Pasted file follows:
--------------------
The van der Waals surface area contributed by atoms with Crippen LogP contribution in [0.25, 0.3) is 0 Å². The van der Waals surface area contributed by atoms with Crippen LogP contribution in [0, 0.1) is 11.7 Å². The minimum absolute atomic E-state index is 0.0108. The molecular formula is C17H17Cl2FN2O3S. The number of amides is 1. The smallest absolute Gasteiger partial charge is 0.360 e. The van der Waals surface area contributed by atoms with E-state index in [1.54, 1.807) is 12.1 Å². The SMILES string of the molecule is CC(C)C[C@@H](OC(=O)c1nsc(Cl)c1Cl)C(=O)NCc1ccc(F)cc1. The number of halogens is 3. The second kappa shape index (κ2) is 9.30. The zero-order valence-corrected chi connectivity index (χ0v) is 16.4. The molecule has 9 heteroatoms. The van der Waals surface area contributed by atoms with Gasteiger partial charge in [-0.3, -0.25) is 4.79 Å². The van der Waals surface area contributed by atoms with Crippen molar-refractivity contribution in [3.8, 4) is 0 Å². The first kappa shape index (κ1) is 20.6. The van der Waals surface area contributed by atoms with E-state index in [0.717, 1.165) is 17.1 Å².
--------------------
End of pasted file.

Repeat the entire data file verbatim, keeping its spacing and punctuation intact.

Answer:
The van der Waals surface area contributed by atoms with Crippen LogP contribution in [0.25, 0.3) is 0 Å². The van der Waals surface area contributed by atoms with Crippen LogP contribution in [0, 0.1) is 11.7 Å². The minimum absolute atomic E-state index is 0.0108. The molecular formula is C17H17Cl2FN2O3S. The number of amides is 1. The smallest absolute Gasteiger partial charge is 0.360 e. The van der Waals surface area contributed by atoms with E-state index in [1.54, 1.807) is 12.1 Å². The SMILES string of the molecule is CC(C)C[C@@H](OC(=O)c1nsc(Cl)c1Cl)C(=O)NCc1ccc(F)cc1. The number of halogens is 3. The second kappa shape index (κ2) is 9.30. The zero-order valence-corrected chi connectivity index (χ0v) is 16.4. The molecule has 9 heteroatoms. The van der Waals surface area contributed by atoms with Gasteiger partial charge in [-0.3, -0.25) is 4.79 Å². The van der Waals surface area contributed by atoms with Crippen molar-refractivity contribution in [3.8, 4) is 0 Å². The first kappa shape index (κ1) is 20.6. The van der Waals surface area contributed by atoms with E-state index in [0.717, 1.165) is 17.1 Å².